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CDC: More than 30% obese in 9 Southern states

11:13 AM, Aug 4, 2010   |    comments
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About a third of people in nine states were obese in 2009, a dramatic increase from 2007, when only three states had obesity rates that high, a new survey from the Centers for Disease Control and Prevention shows.

People are obese if they are roughly 30 or more pounds over a healthy weight. Obesity raises the risk of heart disease, type 2 diabetes, many cancers and other diseases.

"Obesity is common, serious and costly and affects virtually every system in the adult body," says William Dietz, director of the CDC's Division of Nutrition, Physical Activity and Obesity.

The data indicate that about 27% of people in the USA are obese, but that's an underestimate; more accurate government data show that about 34% of adults - almost 73 million people - are obese, the CDC says.

This state breakdown is based on the Behavioral Risk Factor Surveillance System phone survey, in which 400,000 adults self-report their height and weight. The higher rate is from the National Health and Nutrition Examination Survey (NHANES), which is considered the gold standard because it is a national survey of people whose weight and height are actually measured.

The latest NHANES data suggest the obesity growth rate is slowing. But the prevalence remains high and continues to be a critical national public health concern, says CDC director Thomas Frieden. "If two-thirds of your town is underwater and the water is not rising anymore, that doesn't mean the problem isn't severe," he says.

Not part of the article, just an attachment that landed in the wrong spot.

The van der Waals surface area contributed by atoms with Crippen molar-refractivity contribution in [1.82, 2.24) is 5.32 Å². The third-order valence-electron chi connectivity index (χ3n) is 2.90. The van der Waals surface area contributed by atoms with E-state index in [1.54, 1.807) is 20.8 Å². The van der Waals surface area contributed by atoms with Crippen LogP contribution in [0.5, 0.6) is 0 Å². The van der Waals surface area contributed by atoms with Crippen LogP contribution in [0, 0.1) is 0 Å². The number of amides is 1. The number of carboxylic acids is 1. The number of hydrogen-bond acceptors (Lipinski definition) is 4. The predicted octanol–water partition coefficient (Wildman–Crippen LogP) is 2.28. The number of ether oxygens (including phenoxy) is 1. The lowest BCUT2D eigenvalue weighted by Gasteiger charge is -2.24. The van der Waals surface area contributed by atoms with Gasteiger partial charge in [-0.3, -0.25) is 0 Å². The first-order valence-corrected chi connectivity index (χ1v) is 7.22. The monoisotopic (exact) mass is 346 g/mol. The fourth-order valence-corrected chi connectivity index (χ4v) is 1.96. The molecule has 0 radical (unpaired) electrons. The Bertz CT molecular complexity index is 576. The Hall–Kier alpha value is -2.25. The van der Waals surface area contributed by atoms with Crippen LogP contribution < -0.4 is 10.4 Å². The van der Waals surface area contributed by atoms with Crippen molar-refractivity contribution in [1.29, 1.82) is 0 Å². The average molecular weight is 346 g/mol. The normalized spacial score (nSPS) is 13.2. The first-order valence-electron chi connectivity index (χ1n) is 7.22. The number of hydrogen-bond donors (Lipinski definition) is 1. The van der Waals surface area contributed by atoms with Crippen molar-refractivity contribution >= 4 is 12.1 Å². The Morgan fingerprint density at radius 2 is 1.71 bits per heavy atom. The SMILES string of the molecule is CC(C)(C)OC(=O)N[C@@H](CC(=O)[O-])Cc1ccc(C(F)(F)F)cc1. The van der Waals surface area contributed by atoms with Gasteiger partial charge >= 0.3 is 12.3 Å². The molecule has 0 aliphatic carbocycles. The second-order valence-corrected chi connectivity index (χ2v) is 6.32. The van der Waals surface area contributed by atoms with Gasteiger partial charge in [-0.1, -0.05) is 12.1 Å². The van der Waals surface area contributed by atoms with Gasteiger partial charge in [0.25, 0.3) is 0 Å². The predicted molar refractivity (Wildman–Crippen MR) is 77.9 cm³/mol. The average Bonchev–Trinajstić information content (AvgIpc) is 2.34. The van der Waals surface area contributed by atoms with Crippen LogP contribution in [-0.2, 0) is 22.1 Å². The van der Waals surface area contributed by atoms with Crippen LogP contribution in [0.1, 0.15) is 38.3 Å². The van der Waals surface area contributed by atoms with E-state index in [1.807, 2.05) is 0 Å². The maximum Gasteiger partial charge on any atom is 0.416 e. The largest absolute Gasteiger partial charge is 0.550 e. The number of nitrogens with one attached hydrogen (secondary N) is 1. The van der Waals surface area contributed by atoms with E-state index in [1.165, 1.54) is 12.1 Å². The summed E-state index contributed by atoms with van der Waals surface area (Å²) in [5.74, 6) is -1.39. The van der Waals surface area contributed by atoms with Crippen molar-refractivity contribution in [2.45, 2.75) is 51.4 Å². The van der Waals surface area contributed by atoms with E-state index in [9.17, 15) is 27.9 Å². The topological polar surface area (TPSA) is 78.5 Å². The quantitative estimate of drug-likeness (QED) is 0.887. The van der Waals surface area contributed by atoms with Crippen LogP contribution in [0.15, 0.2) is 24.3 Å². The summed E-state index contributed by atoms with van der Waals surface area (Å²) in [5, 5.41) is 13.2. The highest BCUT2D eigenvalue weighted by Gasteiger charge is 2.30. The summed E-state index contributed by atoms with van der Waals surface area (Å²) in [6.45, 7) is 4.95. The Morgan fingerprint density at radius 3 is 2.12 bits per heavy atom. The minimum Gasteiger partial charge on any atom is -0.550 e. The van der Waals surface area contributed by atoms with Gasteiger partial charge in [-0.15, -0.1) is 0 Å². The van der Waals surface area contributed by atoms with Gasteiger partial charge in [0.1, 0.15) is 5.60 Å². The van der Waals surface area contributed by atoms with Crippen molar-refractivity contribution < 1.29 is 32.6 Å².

Obese Americans cost the nation an estimated $147 billion in weight-related medical bills in 2008, double the amount a decade ago, government data released last summer show. Obese people have medical bills $1,429 a year higher than normal-weight people.

"Obesity is a societal problem, and it will take a societal response," Frieden says. Measures that could reduce or prevent obesity, he says:

  • Increase physical activity, breast-feeding and fruit and vegetable consumption.
  • Reduce screen/TV time and high-calorie food and beverage consumption, particularly sugary drinks.
  • Make water freely available at meals in schools and day care, and increase the time kids are actually active in physical education class.

The survey also shows obesity rates are higher among:

  • Blacks (37%), especially black women (42%), than whites (25%) or Hispanics (31%).
  • Those without high school diplomas (33%) than college graduates (21%).

Nanci Hellmich, USA TODAY

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